Overall, Youth or Something Beautiful is an intimate set of stories crafted in a personal manner with aims at broader resonance. “I’m not naive enough to think these songs are universal, but I do hope that I’ve captured my thoughts and feelings in such a way as to reflect the essential context of what others are observing, feeling, thinking, and reflecting. I suppose I hope that these songs work to stoke the embers of critical consideration. I’m not looking to start a revolution, but I’d love it if this record prompted listeners to explore the vast spaces of uncertainty, the impulses that drive and push us all from one place to the next. There’s a commonality there, I think, one that needs to be fostered. We’re all in this thing together, and it’s critically important not to lose track of that fact. We might not all want the same things, but our reasons for wanting what we do essentially stems from the same root.”
“Collectively, individually,” Vollman adds, “we’re all sort of hoping for, leaning toward and on, and believing in the power of tomorrow, of the future as we’d like to see it. The funny or ironic or wild thing is that none of us are really even sure what that future—that tomorrow—even looks like. We’re not even sure it’ll come, but we still hope and lean and believe just the same. Human beings are curious and confused, but we’re also beautiful. Our experiences, our dreams, our ambitions are, themselves, beautiful. I think that in our youths we’re perhaps more in tune with those things, but then as we age, we maybe become a little cynical, a little insecure, even a little fearful. We couch those insecurities and fears in a our perceptions—our realities—and we fully immerse ourselves in jobs and whatnot. And all of that is okay—to an extent—provided we stay in touch with the essential sparks of what it means to be us on an individual, personal level. For me, those sparks shine brightest when they’re reflected through my family, my words, my stories, and my songs. Youth of Something Beautiful is my attempt to kindle and share those same, essential sparks. This record is my attempt to light up my own world and maybe, just maybe, provide a little light for other folks, as well. I should only be so lucky to have that opportunity.”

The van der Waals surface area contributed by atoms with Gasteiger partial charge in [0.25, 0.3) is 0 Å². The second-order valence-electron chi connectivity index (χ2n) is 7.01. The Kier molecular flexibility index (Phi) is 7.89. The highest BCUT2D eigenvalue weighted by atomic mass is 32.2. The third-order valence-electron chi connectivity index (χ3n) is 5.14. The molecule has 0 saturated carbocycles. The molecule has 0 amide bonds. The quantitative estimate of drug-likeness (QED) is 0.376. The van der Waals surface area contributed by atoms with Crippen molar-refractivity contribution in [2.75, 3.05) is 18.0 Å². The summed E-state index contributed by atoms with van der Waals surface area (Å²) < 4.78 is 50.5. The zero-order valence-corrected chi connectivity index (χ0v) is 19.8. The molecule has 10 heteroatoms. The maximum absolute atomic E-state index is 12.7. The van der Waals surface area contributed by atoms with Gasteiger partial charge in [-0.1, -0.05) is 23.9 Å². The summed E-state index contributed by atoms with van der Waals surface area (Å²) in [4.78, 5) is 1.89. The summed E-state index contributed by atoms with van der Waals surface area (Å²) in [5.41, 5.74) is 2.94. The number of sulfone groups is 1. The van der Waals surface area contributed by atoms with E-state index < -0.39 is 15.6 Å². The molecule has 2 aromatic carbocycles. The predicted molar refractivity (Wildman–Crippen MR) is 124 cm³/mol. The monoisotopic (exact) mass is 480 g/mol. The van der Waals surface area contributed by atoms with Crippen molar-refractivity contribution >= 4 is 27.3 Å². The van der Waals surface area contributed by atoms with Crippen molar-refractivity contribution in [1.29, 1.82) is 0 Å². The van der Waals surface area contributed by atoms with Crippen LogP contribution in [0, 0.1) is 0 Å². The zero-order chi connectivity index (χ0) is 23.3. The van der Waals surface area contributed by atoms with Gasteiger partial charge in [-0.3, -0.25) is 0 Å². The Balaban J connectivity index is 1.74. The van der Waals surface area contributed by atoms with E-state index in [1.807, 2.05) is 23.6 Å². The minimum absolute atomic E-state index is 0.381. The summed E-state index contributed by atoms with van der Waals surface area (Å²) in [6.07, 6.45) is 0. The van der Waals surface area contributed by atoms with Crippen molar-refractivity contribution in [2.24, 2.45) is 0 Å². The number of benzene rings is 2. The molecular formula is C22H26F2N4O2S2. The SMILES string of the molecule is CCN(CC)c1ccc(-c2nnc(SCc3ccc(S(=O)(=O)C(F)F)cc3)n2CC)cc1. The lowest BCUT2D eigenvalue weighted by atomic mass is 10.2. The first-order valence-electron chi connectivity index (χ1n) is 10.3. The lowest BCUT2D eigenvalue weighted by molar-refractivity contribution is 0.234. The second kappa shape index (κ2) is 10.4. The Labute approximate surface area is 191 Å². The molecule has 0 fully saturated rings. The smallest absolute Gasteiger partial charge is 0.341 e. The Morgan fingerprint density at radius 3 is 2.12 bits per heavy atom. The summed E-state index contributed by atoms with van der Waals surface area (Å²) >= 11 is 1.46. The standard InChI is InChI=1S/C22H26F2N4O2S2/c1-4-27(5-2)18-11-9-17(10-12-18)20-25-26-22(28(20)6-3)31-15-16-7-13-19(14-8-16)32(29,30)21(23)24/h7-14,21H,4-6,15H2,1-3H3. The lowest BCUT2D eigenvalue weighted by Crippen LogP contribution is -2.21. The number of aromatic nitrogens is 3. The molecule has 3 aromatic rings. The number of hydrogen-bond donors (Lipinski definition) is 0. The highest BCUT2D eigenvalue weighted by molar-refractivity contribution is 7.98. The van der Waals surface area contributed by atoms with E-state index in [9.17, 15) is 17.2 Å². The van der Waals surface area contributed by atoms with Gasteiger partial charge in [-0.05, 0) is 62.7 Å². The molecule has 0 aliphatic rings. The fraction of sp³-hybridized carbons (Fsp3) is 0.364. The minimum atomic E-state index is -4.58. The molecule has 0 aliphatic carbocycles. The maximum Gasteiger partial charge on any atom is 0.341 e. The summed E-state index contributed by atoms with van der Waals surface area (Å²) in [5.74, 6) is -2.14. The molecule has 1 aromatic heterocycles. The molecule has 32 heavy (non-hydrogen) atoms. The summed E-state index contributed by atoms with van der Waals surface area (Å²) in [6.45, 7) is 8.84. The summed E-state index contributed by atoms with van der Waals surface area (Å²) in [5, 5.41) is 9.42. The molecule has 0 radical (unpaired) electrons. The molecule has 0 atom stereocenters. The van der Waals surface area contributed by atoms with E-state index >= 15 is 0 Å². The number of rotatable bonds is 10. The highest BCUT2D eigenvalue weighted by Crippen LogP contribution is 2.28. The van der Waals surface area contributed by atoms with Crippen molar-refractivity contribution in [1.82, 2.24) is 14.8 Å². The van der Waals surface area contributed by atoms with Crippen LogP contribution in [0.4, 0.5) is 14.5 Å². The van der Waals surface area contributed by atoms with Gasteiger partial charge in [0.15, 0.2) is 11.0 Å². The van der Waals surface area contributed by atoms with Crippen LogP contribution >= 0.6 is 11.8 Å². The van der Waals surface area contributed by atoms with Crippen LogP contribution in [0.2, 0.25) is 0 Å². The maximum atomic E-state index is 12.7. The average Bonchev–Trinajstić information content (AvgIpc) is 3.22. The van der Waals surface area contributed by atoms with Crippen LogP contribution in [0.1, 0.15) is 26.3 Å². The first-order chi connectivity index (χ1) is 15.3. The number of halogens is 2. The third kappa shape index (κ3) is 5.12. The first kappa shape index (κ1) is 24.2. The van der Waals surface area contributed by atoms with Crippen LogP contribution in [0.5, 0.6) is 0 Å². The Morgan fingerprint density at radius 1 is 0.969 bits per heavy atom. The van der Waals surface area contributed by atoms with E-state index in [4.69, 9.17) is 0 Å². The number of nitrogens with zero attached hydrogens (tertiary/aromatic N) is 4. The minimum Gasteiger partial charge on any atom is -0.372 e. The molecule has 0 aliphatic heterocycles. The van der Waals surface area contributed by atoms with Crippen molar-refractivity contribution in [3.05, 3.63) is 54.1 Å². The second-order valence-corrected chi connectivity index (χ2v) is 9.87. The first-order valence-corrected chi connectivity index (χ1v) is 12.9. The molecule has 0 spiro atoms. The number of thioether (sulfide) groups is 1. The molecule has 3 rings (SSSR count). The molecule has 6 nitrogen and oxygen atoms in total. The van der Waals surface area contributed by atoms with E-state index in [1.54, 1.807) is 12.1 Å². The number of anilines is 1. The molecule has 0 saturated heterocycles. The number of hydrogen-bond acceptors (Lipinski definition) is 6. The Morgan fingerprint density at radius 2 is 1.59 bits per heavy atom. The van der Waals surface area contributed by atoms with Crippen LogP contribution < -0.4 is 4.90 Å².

These Ghosts Release Information (November 2016):
These Ghosts is the second, full-length studio release from the Milwaukee, Wisconsin-based, Tyne Darling. Powered by deconstructed hooks and melodic arrangements, These Ghosts is anchored in thoughtfully-crafted lyrics and genre-bending stylistic approaches. The nine songs that comprise These Ghosts metaphorically demonstrate how one's worldview can simultaneously shape and be shaped by one's own experience.
Tyne Darling is the musical and stage moniker for the writer and artist, Tommy Vollman, whose fiction and non-fiction has been published in magazines, journals, and other outlets in both the United States and Europe. Vollman’s forthcoming novel further blurs the lines between overlapping creative aspects. Conceptually, each song on These Ghosts is tied to a companion short story (either currently published or in the process of publication) that explores embedded themes and constructs.
Recorded primarily on the road at spaces across America including Los Angeles’ Chateau Marmot, the St. James Hotel in New Orleans, and NYC’s Ludlow, These Ghosts showcases textures and dimensions that reflect the notion that while individual experiences are implicitly unique, aspects of the human condition push people toward recognizable faces, reminiscent landscapes and spaces, and messages seemingly heard before. As a result, a level of commonality emerges where individuals can find a certain sense of paradoxical stability within the very nature of change. The underlying message, then, is one of hope—an acknowledgement of the power to both affect and be affected by thoughts, actions, and experiences. These Ghosts channels Tyne Darling's energetic and straightforward live performances and incorporates a multi-instrumental approach.
"The process was pretty strange, to be honest,” states Tommy Vollman. "I put these songs through the paces—touring, demoing, editing, rewriting, and reconfiguring them multiple times. While the process made sense—in a systematic way—the very nature of this type of approach has, prior to this record, been rather foreign to me. Normally, I write a batch of songs, tour on them briefly, then make a record. This time, I sat on the songs—I got to know them, inside and out. I tested and challenged them, which in turn, tested and challenged me. What survived—or rather what emerged—is These Ghosts. The record—the songs—proved they had a life of their own. I became a sort of facilitator, really.”
These Ghosts works to balance the traditional, open-ended rock ethos with Americana attributes. The songs honor their functional and theoretical origins. For example, “Valentine Heart", the record's opening track, builds steadily, then evolves into a crescendo-type chorus. The song, based upon a Vollman-penned short story, “Miscarriage”, examines the after-effects and residual thoughts surrounding the loss of an unborn child. The chorus issues pleas to “stay young, forever” and ruminates upon the sensibilities of experience and their seeming insignificance in the face of death and tragedy. Overall, the song works to obliterate the paradigm of perceived powerlessness, replacing it instead with a bounty of hope and mindfulness as it relates to the present moment.